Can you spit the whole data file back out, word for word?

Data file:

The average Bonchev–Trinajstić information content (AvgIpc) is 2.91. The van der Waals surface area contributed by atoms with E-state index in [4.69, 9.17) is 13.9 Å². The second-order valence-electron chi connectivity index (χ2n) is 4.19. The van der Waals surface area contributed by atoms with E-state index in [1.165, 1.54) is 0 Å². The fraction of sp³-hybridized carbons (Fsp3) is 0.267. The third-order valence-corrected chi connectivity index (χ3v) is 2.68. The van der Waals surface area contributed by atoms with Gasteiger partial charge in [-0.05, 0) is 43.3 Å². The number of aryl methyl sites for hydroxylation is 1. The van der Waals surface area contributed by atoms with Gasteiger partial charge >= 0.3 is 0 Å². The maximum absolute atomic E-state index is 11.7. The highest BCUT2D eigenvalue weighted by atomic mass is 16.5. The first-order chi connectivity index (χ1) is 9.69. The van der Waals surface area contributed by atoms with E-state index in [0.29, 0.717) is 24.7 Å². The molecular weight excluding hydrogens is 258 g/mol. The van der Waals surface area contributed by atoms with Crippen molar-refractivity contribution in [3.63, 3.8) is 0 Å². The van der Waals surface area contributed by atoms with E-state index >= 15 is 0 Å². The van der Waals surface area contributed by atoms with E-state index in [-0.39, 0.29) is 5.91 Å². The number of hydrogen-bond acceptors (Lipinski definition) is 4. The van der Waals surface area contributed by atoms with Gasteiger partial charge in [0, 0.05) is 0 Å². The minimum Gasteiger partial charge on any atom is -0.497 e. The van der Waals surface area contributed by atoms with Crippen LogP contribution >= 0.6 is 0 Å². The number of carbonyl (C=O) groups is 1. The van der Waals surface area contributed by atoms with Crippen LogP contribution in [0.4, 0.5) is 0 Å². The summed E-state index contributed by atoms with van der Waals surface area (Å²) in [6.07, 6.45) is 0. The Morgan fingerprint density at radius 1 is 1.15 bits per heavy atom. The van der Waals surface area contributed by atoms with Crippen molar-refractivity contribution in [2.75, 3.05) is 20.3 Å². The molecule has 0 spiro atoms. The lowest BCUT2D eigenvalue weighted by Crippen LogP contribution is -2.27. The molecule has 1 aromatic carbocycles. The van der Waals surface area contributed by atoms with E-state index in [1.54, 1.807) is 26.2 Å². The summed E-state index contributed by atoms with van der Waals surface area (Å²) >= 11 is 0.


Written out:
The average Bonchev–Trinajstić information content (AvgIpc) is 2.91. The van der Waals surface area contributed by atoms with E-state index in [4.69, 9.17) is 13.9 Å². The second-order valence-electron chi connectivity index (χ2n) is 4.19. The van der Waals surface area contributed by atoms with E-state index in [1.165, 1.54) is 0 Å². The fraction of sp³-hybridized carbons (Fsp3) is 0.267. The third-order valence-corrected chi connectivity index (χ3v) is 2.68. The van der Waals surface area contributed by atoms with Gasteiger partial charge in [-0.05, 0) is 43.3 Å². The number of aryl methyl sites for hydroxylation is 1. The van der Waals surface area contributed by atoms with Gasteiger partial charge >= 0.3 is 0 Å². The maximum absolute atomic E-state index is 11.7. The highest BCUT2D eigenvalue weighted by atomic mass is 16.5. The first-order chi connectivity index (χ1) is 9.69. The van der Waals surface area contributed by atoms with E-state index in [0.29, 0.717) is 24.7 Å². The molecular weight excluding hydrogens is 258 g/mol. The van der Waals surface area contributed by atoms with Crippen molar-refractivity contribution in [3.63, 3.8) is 0 Å². The van der Waals surface area contributed by atoms with E-state index >= 15 is 0 Å². The van der Waals surface area contributed by atoms with E-state index in [-0.39, 0.29) is 5.91 Å². The number of hydrogen-bond acceptors (Lipinski definition) is 4. The van der Waals surface area contributed by atoms with Gasteiger partial charge in [0, 0.05) is 0 Å². The minimum Gasteiger partial charge on any atom is -0.497 e. The van der Waals surface area contributed by atoms with Crippen LogP contribution >= 0.6 is 0 Å². The number of carbonyl (C=O) groups is 1. The van der Waals surface area contributed by atoms with Crippen LogP contribution in [0.4, 0.5) is 0 Å². The summed E-state index contributed by atoms with van der Waals surface area (Å²) in [6.07, 6.45) is 0. The Morgan fingerprint density at radius 1 is 1.15 bits per heavy atom. The van der Waals surface area contributed by atoms with Crippen molar-refractivity contribution in [2.75, 3.05) is 20.3 Å². The molecule has 0 spiro atoms. The lowest BCUT2D eigenvalue weighted by Crippen LogP contribution is -2.27. The molecule has 1 aromatic carbocycles. The van der Waals surface area contributed by atoms with E-state index in [1.54, 1.807) is 26.2 Å². The summed E-state index contributed by atoms with van der Waals surface area (Å²) >= 11 is 0.